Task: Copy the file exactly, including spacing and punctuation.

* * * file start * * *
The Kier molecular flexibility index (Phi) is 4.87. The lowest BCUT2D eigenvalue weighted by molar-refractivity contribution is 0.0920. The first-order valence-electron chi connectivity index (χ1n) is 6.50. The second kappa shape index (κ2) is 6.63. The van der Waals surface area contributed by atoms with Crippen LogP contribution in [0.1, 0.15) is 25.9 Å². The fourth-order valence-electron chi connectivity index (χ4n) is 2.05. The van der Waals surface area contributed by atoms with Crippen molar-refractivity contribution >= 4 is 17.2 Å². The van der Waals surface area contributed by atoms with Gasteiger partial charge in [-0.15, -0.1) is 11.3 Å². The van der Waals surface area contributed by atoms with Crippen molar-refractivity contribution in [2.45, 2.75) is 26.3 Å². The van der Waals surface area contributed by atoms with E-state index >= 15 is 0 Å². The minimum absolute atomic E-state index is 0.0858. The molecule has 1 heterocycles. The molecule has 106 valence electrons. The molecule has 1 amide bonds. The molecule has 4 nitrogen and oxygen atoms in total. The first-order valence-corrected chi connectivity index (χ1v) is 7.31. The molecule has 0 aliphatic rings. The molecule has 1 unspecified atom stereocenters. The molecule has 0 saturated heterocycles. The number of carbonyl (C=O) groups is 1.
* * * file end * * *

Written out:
The Kier molecular flexibility index (Phi) is 4.87. The lowest BCUT2D eigenvalue weighted by molar-refractivity contribution is 0.0920. The first-order valence-electron chi connectivity index (χ1n) is 6.50. The second kappa shape index (κ2) is 6.63. The van der Waals surface area contributed by atoms with Crippen LogP contribution in [0.1, 0.15) is 25.9 Å². The fourth-order valence-electron chi connectivity index (χ4n) is 2.05. The van der Waals surface area contributed by atoms with Crippen molar-refractivity contribution >= 4 is 17.2 Å². The van der Waals surface area contributed by atoms with Gasteiger partial charge in [-0.15, -0.1) is 11.3 Å². The van der Waals surface area contributed by atoms with Crippen molar-refractivity contribution in [2.45, 2.75) is 26.3 Å². The van der Waals surface area contributed by atoms with E-state index >= 15 is 0 Å². The minimum absolute atomic E-state index is 0.0858. The molecule has 1 heterocycles. The molecule has 106 valence electrons. The molecule has 1 amide bonds. The molecule has 4 nitrogen and oxygen atoms in total. The first-order valence-corrected chi connectivity index (χ1v) is 7.31. The molecule has 0 aliphatic rings. The molecule has 1 unspecified atom stereocenters. The molecule has 0 saturated heterocycles. The number of carbonyl (C=O) groups is 1.